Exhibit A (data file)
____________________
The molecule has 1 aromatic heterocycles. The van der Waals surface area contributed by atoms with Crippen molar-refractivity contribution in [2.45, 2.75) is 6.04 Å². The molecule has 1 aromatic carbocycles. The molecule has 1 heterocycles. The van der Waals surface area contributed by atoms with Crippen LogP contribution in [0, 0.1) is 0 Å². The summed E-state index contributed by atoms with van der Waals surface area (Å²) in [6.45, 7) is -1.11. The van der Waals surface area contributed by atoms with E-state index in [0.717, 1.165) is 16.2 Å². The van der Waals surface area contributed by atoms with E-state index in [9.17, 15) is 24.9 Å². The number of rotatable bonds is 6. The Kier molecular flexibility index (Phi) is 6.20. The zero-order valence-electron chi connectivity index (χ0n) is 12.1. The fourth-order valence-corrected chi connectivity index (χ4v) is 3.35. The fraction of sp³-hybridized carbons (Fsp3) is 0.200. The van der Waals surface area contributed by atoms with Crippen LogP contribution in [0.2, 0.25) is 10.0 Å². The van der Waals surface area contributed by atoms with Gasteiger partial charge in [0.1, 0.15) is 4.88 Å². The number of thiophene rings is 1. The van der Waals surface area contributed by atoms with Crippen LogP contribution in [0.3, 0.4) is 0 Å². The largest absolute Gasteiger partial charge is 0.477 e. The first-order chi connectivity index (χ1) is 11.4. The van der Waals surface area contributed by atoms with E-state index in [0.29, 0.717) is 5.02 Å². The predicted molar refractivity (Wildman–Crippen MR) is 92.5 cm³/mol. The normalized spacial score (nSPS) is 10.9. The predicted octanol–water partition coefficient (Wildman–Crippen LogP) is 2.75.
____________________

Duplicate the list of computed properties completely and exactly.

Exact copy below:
The molecule has 1 aromatic heterocycles. The van der Waals surface area contributed by atoms with Crippen molar-refractivity contribution in [2.45, 2.75) is 6.04 Å². The molecule has 1 aromatic carbocycles. The molecule has 1 heterocycles. The van der Waals surface area contributed by atoms with Crippen LogP contribution in [0, 0.1) is 0 Å². The summed E-state index contributed by atoms with van der Waals surface area (Å²) in [6.45, 7) is -1.11. The van der Waals surface area contributed by atoms with E-state index in [0.717, 1.165) is 16.2 Å². The van der Waals surface area contributed by atoms with E-state index in [9.17, 15) is 24.9 Å². The number of rotatable bonds is 6. The Kier molecular flexibility index (Phi) is 6.20. The zero-order valence-electron chi connectivity index (χ0n) is 12.1. The fourth-order valence-corrected chi connectivity index (χ4v) is 3.35. The fraction of sp³-hybridized carbons (Fsp3) is 0.200. The van der Waals surface area contributed by atoms with Crippen LogP contribution in [0.2, 0.25) is 10.0 Å². The van der Waals surface area contributed by atoms with Gasteiger partial charge in [0.1, 0.15) is 4.88 Å². The number of thiophene rings is 1. The van der Waals surface area contributed by atoms with Crippen LogP contribution in [0.3, 0.4) is 0 Å². The largest absolute Gasteiger partial charge is 0.477 e. The first-order chi connectivity index (χ1) is 11.4. The van der Waals surface area contributed by atoms with E-state index in [0.29, 0.717) is 5.02 Å². The predicted molar refractivity (Wildman–Crippen MR) is 92.5 cm³/mol. The normalized spacial score (nSPS) is 10.9. The predicted octanol–water partition coefficient (Wildman–Crippen LogP) is 2.75.